_______________________________________________

The remote host appears to have 10 or more open ports.

This is potentially very dangerous and typically indicates that there is no
firewall, or that the firewall has been mis-configured. Given the plethora of
attacks available against many different systems, it is imperative that a good
firewall policy be in place, as it will prevent most exploits from taking
place.

If a firewall is in place, review all open ports and the services running on
them to ensure they are valid. After verifying the ports, you can mark this
vulnerability as resolved.

# Linux:< /b>
# Depending on kernel configuration ipchains or iptables should be enabled and
port filtering configured to allow public access only to ports requiring it.

____________________________________________________

Description
The remote SSH daemon supports connections made using the version 1.33 and/or
1.5 of the SSH protocol.

These protocols are not completely cryptographically safe so they should not be
supported.

General Solution
OpenSSH
Set the option 'Protocol' to '2'
To do this edit the sshd_config file, typically /etc/ssh/sshd_config
Add, uncomment, or change the Protocol to 2.
Restart sshd, typically /etc/rc.d/init.d/sshd restart

SSH.com
Set the option 'Ssh1Compatibility' to 'no'

SSH 1 should never be used in a production environment.

_______________________________________________________

Description
The remote name server appears to allow recursive queries.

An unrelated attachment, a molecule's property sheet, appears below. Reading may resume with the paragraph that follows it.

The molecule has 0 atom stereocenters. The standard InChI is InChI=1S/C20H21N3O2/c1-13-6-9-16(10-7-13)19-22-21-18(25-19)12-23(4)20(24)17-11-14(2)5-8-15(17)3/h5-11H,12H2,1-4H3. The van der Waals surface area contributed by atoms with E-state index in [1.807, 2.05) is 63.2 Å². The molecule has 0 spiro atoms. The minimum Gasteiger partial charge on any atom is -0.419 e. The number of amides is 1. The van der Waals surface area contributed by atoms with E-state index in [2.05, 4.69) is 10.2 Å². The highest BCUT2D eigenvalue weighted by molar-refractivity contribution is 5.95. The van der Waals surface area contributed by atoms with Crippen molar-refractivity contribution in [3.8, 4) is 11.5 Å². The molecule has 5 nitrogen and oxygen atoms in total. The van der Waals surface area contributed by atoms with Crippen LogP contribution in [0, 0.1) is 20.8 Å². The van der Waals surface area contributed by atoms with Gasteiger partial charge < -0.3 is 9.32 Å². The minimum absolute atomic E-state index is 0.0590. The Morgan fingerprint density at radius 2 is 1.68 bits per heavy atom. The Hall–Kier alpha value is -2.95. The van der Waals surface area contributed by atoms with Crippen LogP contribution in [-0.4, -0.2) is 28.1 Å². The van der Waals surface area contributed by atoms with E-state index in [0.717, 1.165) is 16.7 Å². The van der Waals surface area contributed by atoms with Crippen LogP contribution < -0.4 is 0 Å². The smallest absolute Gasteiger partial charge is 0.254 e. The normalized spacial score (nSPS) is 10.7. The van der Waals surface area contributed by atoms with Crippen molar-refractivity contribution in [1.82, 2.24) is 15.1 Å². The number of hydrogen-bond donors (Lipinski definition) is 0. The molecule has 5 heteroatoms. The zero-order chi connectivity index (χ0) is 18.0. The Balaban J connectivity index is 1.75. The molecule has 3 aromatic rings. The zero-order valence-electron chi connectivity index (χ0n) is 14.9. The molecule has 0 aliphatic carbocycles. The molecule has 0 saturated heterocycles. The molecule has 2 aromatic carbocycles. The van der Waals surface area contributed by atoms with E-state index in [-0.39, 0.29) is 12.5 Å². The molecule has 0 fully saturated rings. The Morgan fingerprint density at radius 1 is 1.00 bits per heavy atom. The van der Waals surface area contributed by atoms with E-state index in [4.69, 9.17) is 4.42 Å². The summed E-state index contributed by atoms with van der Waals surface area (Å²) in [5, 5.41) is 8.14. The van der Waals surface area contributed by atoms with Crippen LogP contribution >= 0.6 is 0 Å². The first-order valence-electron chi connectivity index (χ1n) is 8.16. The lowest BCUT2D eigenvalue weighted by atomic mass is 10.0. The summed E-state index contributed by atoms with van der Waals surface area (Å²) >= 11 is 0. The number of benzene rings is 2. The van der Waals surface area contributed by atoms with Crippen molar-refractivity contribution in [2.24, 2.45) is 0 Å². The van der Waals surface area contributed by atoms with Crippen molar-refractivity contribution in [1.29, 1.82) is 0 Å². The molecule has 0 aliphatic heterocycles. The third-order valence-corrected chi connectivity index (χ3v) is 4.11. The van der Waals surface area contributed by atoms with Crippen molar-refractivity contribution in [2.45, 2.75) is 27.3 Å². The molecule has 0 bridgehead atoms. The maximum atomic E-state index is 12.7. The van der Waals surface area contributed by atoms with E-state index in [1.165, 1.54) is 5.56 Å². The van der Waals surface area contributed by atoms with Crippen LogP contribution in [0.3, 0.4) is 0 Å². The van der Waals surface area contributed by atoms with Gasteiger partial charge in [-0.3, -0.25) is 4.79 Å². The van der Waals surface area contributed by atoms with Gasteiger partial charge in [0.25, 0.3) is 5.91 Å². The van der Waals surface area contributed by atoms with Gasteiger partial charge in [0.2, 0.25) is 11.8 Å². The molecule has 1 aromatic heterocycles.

This means it allows anyone to use it to resolve third parties names (such as
www.scanalert.com). If you are not an ISP you should not provide public DNS
resolution as this allows hackers to do cache poisoning attacks against this
nameserver.
Note: This may be a "false positive" for one of the following
reasons:

# We were unable to conclusively test for this vulnerability remotely, but
based on this device's fingerprint it is possible that it exists.
# When checking for a specific file or response we received a redirect or other
response that was inconclusive.

We suggest you manually check for its existence by confirming appropriate
patches are installed or file redirections, etc. are proper. Then mark this as
"Resolved" below if the vulnerability does not exist.


General Solution
Restrict recursive queries to only the hosts that should use this nameserver
(such as those of the LAN connected to it).

If you are using bind 8, you can do this by adding the following to your
named.conf file options section:

options {
/* other options in your config */
recursion no;
fetch-glue no;
};

If you are using another name server, consult its documentation.